"Richard L. Conn" wrote:
> The VB controls
> operate at such a high
> level of abstraction that you don't have to worry about
> the low-level details and can concentrate on the problem.
Actually, I wonder if that's not part of your problem.
I still remember the first Rubiks cube I saw up close (circa 1979
when the craze first hit Australia). There it was on a table
in the common room, in pieces. An engineer had raced out and
bought one and immediately dismantled it. He wasn't interested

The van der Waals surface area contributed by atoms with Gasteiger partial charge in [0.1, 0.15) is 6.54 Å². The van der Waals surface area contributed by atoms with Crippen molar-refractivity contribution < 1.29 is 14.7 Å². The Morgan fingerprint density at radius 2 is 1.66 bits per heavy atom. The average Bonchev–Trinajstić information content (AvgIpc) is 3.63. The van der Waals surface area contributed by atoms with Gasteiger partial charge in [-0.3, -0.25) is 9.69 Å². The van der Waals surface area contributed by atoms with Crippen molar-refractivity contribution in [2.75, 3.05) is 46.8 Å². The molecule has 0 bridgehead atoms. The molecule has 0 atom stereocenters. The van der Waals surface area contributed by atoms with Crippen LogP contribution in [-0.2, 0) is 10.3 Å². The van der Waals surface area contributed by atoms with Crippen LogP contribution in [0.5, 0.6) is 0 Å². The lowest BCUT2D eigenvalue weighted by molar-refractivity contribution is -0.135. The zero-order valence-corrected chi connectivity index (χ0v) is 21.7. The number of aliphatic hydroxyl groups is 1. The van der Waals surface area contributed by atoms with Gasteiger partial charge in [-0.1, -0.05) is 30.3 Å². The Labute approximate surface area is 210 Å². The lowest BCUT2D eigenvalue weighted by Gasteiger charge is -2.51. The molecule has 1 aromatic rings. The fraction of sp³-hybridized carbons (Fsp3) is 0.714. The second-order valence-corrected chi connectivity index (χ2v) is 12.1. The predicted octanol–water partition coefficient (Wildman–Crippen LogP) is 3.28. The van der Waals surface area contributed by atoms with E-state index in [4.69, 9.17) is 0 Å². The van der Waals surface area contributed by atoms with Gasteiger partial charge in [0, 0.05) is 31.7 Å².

in playing with the damn thing, he just wanted to see how it worked!
You say your students are excited by the glitz of VB.
Yet half of them drop out, it doesn't figure??
I still think there might be merit in "hello world" as
means of demonstrating that there is no such thing as magic.
Because to a newbie, surely VB is just that, magic.
And many people are afraid of magic.
Actually, complete disbelief in magic probably doesn't come until
a computer architecture course. Do they still teach this?
I thought they might not, because if you don't work for Intel,
you don't have any need for such knowledge :-)
One question: is your course a compulsory subject or an elective?
If it's an elective, people that think the course sucks are
much less likely to persevere.